Heiko Maas

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Heiko Maas
Maas Heiko.jpg
Federal Minister of Justice and Consumer Protection
Assumed office
17 December 2013
Chancellor Angela Merkel
Preceded by Sabine Leutheusser-
Ilse Aigner (Food, Agriculture and
Consumer Protection)
Personal details
Born (1966-09-19) 19 September 1966 (age 48)
Saarlouis, Germany
Political party Social Democratic Party
Alma mater Saarland University

Heiko Maas (born 19 September 1966), is a German SPD politician. He is Federal Minister of Justice and Consumer Protection since 17 December 2013. Before he has been the leader of the SPD group in the Saarland regional parliament since 1999.[1]

Early life and education[edit]

Maas was born in Saarlouis on 19 September 1966.[1] He studied law at Saarland University.[2]

Political career[edit]

Maas was first appointed to the Saarland Parliament in 1996, under the mentorship of Oskar Lafontaine.[1][3]

After the 2012 state election, the SPD went into coalition with the CDU,[4] which before that election had been governing the state in coalition with the Green Party and the Liberals.[5] While the Social Democrats and Left had won enough seats to form a coalition, Maas ruled out such an alliance in favor of a coalition with the CDU led by incumbent Minister-President Annegret Kramp-Karrenbauer.[6] As deputy minister-president, he took over responsibility for the economy,[7] transport, and employment.[8]

Following the 2013 federal elections, Maas was part of the SPD team in the negotiations with the CDU/CSU on a coalition agreement; he was a member of the energy policy working group. On 17 December 2013, he was sworn in as the minister of justice and consumer protection in the third cabinet of Chancellor Angela Merkel,[9] succeeding Sabine Leutheusser-Schnarrenberger.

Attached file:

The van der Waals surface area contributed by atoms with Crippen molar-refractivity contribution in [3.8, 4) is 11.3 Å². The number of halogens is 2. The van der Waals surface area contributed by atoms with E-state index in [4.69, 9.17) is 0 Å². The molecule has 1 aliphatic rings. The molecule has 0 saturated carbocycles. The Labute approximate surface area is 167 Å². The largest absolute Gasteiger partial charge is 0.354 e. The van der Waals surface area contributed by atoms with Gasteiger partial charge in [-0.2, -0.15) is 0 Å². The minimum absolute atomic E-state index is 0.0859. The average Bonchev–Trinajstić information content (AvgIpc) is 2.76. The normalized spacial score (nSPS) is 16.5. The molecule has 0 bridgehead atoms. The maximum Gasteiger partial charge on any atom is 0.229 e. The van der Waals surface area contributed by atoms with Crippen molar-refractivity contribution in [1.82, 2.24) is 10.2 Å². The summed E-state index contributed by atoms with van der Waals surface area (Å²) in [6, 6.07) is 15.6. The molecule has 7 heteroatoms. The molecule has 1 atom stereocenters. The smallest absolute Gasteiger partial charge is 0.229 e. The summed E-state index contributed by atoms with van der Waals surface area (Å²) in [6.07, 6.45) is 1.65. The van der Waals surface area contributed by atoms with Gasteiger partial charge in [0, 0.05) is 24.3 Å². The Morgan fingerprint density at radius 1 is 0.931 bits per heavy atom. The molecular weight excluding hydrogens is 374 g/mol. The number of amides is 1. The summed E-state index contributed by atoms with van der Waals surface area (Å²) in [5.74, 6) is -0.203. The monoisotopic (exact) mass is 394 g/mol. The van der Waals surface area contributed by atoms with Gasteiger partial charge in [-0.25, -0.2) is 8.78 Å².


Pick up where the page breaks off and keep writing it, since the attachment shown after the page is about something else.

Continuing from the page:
Political positions[edit]

Homeland security[edit]

Following the release of the Senate Intelligence Committee report on CIA torture in December 2014, Maas told German newspaper Bild: "The CIA's practice of torture is gruesome […] Everybody involved must be legally prosecuted."[10]

In early 2015, Maas successfully introduced a new law meant to mitigate radical Islamist attacks, by making it a criminal offence to travel abroad to receive military training.[11]

Digital policy[edit]

In a 2014 interview with the Financial Times, Maas called it "not acceptable" that Google "dominates the search engine world, and is able to rank its search results in a manner apt to promote its own business interests."[12]

Other activities[edit]

  • Magnus Hirschfeld Foundation, President of the Board of Trustees
  • Saarländische Investitionskreditbank AG (SIKB), Chairman of the Supervisory Board
  • SaarLB, Chairman of the Board of Directors
  • Saarland University Hospital, Deputy Chairman of the Supervisory Board
  • Völklingen Ironworks, Member of the Supervisory Board
  • Federal Network Agency, Member of the Advisory Board

Personal life[edit]

Maas enjoys football and is a triathlete. He is married with two children.[1]


  1. ^ a b c d "Im Profile Heiko Maas" (PDF). SPD Saarland. 2011. Retrieved June 2013. 
  2. ^ "Heiko Maas". Munzinger. Retrieved 27 June 2013. 
  3. ^ Furlong, Ray (15 September 2005). "German election diary: 15 Sep". BBC News. Retrieved 27 June 2013. 
  4. ^ Politik (26 March 2012). "Saarland: Kramp-Karrenbauer als Ministerpräsidentin wiedergewählt". Spiegel. Retrieved 27 June 2013. 
  5. ^ "Huge defeat for German Free Democrats in Saarland". BBC. 25 March 2012. Retrieved 27 June 2013. 
  6. ^ Brian Parkin and Tony Czuczka (March 26, 2012), Merkel’s Party Wins Saarland State in Show of Crisis Backing Bloomberg News.
  7. ^ "Schließungspläne für die Schleuse Güdingen?". SR-online. 14 June 2013. Retrieved 27 June 2013. 
  8. ^ "Politik Kompakt I - Nachrichten Print". Die Welt. 6 February 2013. Retrieved 27 June 2013. 
  9. ^ "Merkel rival to take toughest job in new-look cabinet". France24. 15 December 2013. Retrieved 17 December 2013. 
  10. ^ Frank Jack Daniel and Peter Cooney (December 10, 2014), Psychologist Says U.S. Senate's CIA Report Makes False Charges New York Times.
  11. ^ Daniel Tost (February 5, 2015), Germany set to pass ‘one of the harshest’ anti-terror laws in Europe EurActiv.
  12. ^ Jeevan Vasagar (September 15, 2014), Transcript of interview with Heiko Maas, German justice minister Financial Times.

External links[edit]

Political offices
Preceded by
Sabine Leutheusser-Schnarrenberger
as Minister of Justice
Minister of Justice and Consumer Protection
Preceded by
Ilse Aigner
as Minister of Food, Agriculture and Consumer Protection